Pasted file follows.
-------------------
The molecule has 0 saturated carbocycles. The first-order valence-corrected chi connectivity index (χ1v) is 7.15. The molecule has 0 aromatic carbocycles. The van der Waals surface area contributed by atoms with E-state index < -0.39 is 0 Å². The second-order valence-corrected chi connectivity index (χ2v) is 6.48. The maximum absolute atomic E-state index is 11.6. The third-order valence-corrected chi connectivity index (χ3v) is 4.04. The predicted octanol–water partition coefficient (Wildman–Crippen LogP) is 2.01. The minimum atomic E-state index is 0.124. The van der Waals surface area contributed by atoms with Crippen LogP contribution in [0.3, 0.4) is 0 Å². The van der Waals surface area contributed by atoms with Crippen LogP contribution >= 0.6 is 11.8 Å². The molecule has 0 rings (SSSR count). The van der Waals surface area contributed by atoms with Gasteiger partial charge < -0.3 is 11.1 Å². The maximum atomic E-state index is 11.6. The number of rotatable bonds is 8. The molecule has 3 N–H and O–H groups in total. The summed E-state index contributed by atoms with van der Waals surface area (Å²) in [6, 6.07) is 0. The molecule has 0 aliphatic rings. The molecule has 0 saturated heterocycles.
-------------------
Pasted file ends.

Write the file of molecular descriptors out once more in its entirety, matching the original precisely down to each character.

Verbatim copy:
The molecule has 0 saturated carbocycles. The first-order valence-corrected chi connectivity index (χ1v) is 7.15. The molecule has 0 aromatic carbocycles. The van der Waals surface area contributed by atoms with E-state index < -0.39 is 0 Å². The second-order valence-corrected chi connectivity index (χ2v) is 6.48. The maximum absolute atomic E-state index is 11.6. The third-order valence-corrected chi connectivity index (χ3v) is 4.04. The predicted octanol–water partition coefficient (Wildman–Crippen LogP) is 2.01. The minimum atomic E-state index is 0.124. The van der Waals surface area contributed by atoms with Crippen LogP contribution in [0.3, 0.4) is 0 Å². The van der Waals surface area contributed by atoms with Crippen LogP contribution >= 0.6 is 11.8 Å². The molecule has 0 rings (SSSR count). The van der Waals surface area contributed by atoms with Gasteiger partial charge < -0.3 is 11.1 Å². The maximum atomic E-state index is 11.6. The number of rotatable bonds is 8. The molecule has 3 N–H and O–H groups in total. The summed E-state index contributed by atoms with van der Waals surface area (Å²) in [6, 6.07) is 0. The molecule has 0 aliphatic rings. The molecule has 0 saturated heterocycles.